Shortly after declaring her intention to run for president of the United States, Massachusetts Sen. Elizabeth Warren was asked how she would address people who wanted to support her but worried that their fellow voters would not put a woman in the nation’s highest office. This fear among voters — that the country won’t elect a female president — has been widely reported on, likely reinforcing the notion that a male Democratic nominee is a safer choice against President Trump.
In response to the question, Warren made it clear that she, for one, was not afraid. “That’s not who we are,” Warren said in April, referring to the American electorate. According to our research, Warren is absolutely right.
As political scientists, we were intrigued by the question of whether voters hold a bias against female candidates — so we conducted some experiments. Rather than simply polling voters to ask whether they would vote for a female candidate, we recruited registered partisans, both Democrats and Republicans, who would “vote” for a hypothetical candidate in a simulated election.
Presented with two candidates running against each other who differed on a number of dimensions, including age, education and policy positions — as well as gender — each participant was asked to choose which candidate they would vote for. We conducted our simulated elections with two different groups of people, recruited by two different research firms: The first “voters” were a nationally representative sample of 447 participants, while the second sample of 1,016 participants included equal numbers of male and female Democrats and Republicans.
Both times we found that being female actually gave candidates a small but clear advantage. Holding everything else equal, voters as a whole were 6 percentage points more likely to choose the female candidate over her male opponent.
Given that few Republicans elected to office are female, one might assume that people inclined to vote Republican are averse to female candidates. We found that wasn’t true.
When presented with a female candidate whose views resonated with their own, Republican voters in our simulated election were just as pro-female as Democratic voters. Nearly 70% of Republicans voted for the female candidate over a male candidate whose policies were less of a match to the voter’s own views.
We wondered if these outcomes simply reflected the sentiments of female respondents who wanted to vote for a female candidate. Did the women in our sample drive this result? No. Men showed a 4 percentage-point preference for female candidates over male candidates, and registered Republican men were gender-neutral when voting.
Registered partisans showed no reservation about electing a female candidate. Indeed, they held a slight preference for female candidates overall. These outcomes are in line with other research. One 2019 analysis found that voters, regardless of party, prefer female candidates by an average of 2 percentage points and concluded that a “growing body of evidence” shows voter preferences are not a major reason for the persistently low rates of women in elected office.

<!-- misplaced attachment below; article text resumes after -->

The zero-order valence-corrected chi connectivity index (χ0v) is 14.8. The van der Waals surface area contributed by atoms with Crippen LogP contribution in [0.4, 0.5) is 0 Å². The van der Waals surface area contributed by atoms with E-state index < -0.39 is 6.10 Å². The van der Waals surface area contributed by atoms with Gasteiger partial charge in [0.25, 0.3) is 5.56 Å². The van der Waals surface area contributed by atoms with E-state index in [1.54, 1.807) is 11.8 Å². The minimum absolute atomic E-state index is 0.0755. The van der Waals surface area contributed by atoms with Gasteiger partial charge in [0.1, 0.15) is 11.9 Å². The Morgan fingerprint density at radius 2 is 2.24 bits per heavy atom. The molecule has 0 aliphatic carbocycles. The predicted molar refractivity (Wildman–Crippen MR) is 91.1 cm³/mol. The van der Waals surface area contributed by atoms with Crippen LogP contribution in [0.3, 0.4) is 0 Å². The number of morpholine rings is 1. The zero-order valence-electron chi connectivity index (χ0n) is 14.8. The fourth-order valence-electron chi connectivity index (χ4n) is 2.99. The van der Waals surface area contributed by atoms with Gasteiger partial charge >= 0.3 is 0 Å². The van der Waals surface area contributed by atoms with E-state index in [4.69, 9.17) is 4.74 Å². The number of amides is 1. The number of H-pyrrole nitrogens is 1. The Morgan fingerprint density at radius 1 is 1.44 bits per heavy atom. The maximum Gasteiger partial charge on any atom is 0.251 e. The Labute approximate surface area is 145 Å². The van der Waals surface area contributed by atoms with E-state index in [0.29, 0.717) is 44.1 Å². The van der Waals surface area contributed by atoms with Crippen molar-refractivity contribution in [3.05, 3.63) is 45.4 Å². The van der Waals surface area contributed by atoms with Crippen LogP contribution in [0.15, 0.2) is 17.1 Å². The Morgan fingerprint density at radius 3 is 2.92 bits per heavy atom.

Our research also reinforces the findings of several recent surveys. A summer poll by the Ipsos research group asked Democrats and independents if they would be comfortable with a female president. Nearly 75% said yes.
However, that same Ipsos poll clearly demonstrated the problem of what has been called “sexism by proxy”: Only 33% believed their neighbors would be comfortable electing a female president. In line with this, a survey by the liberal communications firm Avalanche Strategy conducted during the same period found former Vice President Joe Biden in the lead among Democratic voters — unless those voters were asked whom they would put into office if they had a “magic wand” to make it so. In that case, Warren rose to the top.
Political data analyst Nate Silver of FiveThirtyEight summed up the electability issue in June: “If everyone just voted for who they actually wanted to be president, the woman would win!”
The biggest obstacle to putting women in office may not be that voters are afraid of female candidates, but that people have convinced themselves others are afraid. This could become a self-fulfilling prophecy, but research shows that assumption is unfounded. If your candidate is a woman and you want her to be president, vote for her. That’s the only way she can win.
Mary C. McGrath is a professor of political science at Northwestern University. Sara Saltzer was a senior at Northwestern when she co-wrote the research on potential bias against female candidates. She now works at ActBlue.